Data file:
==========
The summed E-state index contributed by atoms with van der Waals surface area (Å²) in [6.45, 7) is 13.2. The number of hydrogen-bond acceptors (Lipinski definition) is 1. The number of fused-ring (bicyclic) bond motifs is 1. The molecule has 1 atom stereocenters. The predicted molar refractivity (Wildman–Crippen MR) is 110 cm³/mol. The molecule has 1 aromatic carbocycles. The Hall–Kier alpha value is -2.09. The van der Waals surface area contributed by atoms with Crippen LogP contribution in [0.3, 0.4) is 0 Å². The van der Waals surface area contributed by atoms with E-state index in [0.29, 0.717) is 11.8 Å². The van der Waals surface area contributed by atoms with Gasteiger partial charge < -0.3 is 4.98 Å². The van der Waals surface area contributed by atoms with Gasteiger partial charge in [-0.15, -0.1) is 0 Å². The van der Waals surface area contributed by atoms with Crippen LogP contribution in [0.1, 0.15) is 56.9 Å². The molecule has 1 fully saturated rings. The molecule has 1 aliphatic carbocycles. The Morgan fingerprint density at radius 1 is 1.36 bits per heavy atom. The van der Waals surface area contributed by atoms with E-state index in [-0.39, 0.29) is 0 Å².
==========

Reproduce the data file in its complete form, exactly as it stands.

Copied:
The summed E-state index contributed by atoms with van der Waals surface area (Å²) in [6.45, 7) is 13.2. The number of hydrogen-bond acceptors (Lipinski definition) is 1. The number of fused-ring (bicyclic) bond motifs is 1. The molecule has 1 atom stereocenters. The predicted molar refractivity (Wildman–Crippen MR) is 110 cm³/mol. The molecule has 1 aromatic carbocycles. The Hall–Kier alpha value is -2.09. The van der Waals surface area contributed by atoms with Crippen LogP contribution in [0.3, 0.4) is 0 Å². The van der Waals surface area contributed by atoms with E-state index in [0.29, 0.717) is 11.8 Å². The van der Waals surface area contributed by atoms with Gasteiger partial charge < -0.3 is 4.98 Å². The van der Waals surface area contributed by atoms with Gasteiger partial charge in [-0.15, -0.1) is 0 Å². The van der Waals surface area contributed by atoms with Crippen LogP contribution in [0.1, 0.15) is 56.9 Å². The molecule has 1 fully saturated rings. The molecule has 1 aliphatic carbocycles. The Morgan fingerprint density at radius 1 is 1.36 bits per heavy atom. The van der Waals surface area contributed by atoms with E-state index in [-0.39, 0.29) is 0 Å².